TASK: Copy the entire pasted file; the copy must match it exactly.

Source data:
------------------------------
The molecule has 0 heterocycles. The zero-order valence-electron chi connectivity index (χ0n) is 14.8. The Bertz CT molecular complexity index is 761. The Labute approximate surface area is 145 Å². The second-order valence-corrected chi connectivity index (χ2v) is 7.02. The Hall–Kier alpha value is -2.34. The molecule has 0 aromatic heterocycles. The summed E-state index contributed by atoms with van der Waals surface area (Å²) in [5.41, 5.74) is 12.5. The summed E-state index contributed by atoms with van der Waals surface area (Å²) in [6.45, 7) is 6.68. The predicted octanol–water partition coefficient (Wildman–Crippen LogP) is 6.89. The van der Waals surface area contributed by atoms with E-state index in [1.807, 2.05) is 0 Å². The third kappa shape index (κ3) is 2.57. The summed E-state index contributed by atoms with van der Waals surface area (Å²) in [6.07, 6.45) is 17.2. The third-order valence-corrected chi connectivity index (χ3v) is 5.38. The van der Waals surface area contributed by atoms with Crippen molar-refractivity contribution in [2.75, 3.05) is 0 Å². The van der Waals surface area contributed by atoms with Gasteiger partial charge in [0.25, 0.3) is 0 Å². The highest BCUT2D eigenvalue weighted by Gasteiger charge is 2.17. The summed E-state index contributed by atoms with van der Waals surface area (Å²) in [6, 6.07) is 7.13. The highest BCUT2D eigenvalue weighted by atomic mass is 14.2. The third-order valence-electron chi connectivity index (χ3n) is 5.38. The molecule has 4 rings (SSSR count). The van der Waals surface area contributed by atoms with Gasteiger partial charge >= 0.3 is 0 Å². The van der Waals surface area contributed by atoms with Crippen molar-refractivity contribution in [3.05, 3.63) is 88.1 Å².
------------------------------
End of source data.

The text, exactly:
The molecule has 0 heterocycles. The zero-order valence-electron chi connectivity index (χ0n) is 14.8. The Bertz CT molecular complexity index is 761. The Labute approximate surface area is 145 Å². The second-order valence-corrected chi connectivity index (χ2v) is 7.02. The Hall–Kier alpha value is -2.34. The molecule has 0 aromatic heterocycles. The summed E-state index contributed by atoms with van der Waals surface area (Å²) in [5.41, 5.74) is 12.5. The summed E-state index contributed by atoms with van der Waals surface area (Å²) in [6.45, 7) is 6.68. The predicted octanol–water partition coefficient (Wildman–Crippen LogP) is 6.89. The van der Waals surface area contributed by atoms with E-state index in [1.807, 2.05) is 0 Å². The third kappa shape index (κ3) is 2.57. The summed E-state index contributed by atoms with van der Waals surface area (Å²) in [6.07, 6.45) is 17.2. The third-order valence-corrected chi connectivity index (χ3v) is 5.38. The van der Waals surface area contributed by atoms with Crippen molar-refractivity contribution in [2.75, 3.05) is 0 Å². The van der Waals surface area contributed by atoms with Gasteiger partial charge in [0.25, 0.3) is 0 Å². The highest BCUT2D eigenvalue weighted by Gasteiger charge is 2.17. The summed E-state index contributed by atoms with van der Waals surface area (Å²) in [6, 6.07) is 7.13. The highest BCUT2D eigenvalue weighted by atomic mass is 14.2. The third-order valence-electron chi connectivity index (χ3n) is 5.38. The molecule has 4 rings (SSSR count). The van der Waals surface area contributed by atoms with Gasteiger partial charge >= 0.3 is 0 Å². The van der Waals surface area contributed by atoms with Crippen molar-refractivity contribution in [3.05, 3.63) is 88.1 Å².